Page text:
powers of 8: 8, 64, 512, 4096, 32768, 262144, 2097152, 16777216, ...

  • +1 Upvote Post
  • Quote
  • Flag
Enroll in a Veritas Prep GMAT class completely for FREE. Wondering if a GMAT course is right for you? Attend the first class session of an actual GMAT course, either in-person or live online, and see for yourself why so many students choose to work with Veritas Prep. Find a class now!

GMAT/MBA Expert

Matt@VeritasPrep GMAT Instructor
Joined
12 Sep 2012
Posted:
2640 messages
Followed by:
113 members
Upvotes:
625
Target GMAT Score:
V51
GMAT Score:
780
Post Wed Jul 05, 2017 12:22 am
drkomal2000 wrote:
papgust wrote:
Pattern 1:
Unit's place that has digits - 2/3/7/8

Then, unit's digit repeats every 4th value. Divide the power (or index) by 4.
Hi Papgust
Thanks a lot for your notes. Can you or anyone from the community give me example of the pattern 1? I know you gave one example but Its confusing for me.
Once we're armed with those, we can use the powers of an integer to determine the units digit. For instance, suppose I ask for the units digit of 3²³. We know that the units digits cycle in a block of 4: 3, 9, 7, 1, 3, 9, 7, 1, ...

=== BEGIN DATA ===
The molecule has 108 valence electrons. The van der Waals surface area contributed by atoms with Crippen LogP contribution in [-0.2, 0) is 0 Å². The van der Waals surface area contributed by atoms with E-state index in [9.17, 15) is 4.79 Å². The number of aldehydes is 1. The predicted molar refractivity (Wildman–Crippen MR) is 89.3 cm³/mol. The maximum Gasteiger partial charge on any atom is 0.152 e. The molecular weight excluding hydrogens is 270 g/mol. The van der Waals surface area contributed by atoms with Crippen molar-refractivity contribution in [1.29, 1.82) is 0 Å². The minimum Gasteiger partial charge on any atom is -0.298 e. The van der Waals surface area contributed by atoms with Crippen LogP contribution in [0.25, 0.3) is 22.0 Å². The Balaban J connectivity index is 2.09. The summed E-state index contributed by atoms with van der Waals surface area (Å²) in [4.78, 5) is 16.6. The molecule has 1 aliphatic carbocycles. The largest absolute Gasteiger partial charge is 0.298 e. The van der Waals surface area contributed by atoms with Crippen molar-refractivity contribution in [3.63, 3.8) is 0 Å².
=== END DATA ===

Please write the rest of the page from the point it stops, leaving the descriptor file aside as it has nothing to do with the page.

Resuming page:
With that in mind, we only need to know the remainder when 23 is divided by 4. That remainder is 3, meaning that its units digit will be the third in the cycle {3, 9, 7, 1} and that 3²³ ends in 7. At the risk of sounding like the dorkiest math teacher you had ... too cool!

  • +1 Upvote Post
  • Quote
  • Flag
Enroll in a Veritas Prep GMAT class completely for FREE. Wondering if a GMAT course is right for you? Attend the first class session of an actual GMAT course, either in-person or live online, and see for yourself why so many students choose to work with Veritas Prep. Find a class now!

Best Conversation Starters

1 lheiannie07 108 topics
2 Roland2rule 63 topics
3 ardz24 63 topics
4 LUANDATO 50 topics
5 AAPL 42 topics
See More Top Beat The GMAT Members...

Most Active Experts

1 image description GMATGuruNY

The Princeton Review Teacher

152 posts
2 image description Jeff@TargetTestPrep

Target Test Prep

106 posts
3 image description Rich.C@EMPOWERgma...

EMPOWERgmat

104 posts
4 image description Scott@TargetTestPrep

Target Test Prep

96 posts
5 image description Max@Math Revolution

Math Revolution

87 posts
See More Top Beat The GMAT Experts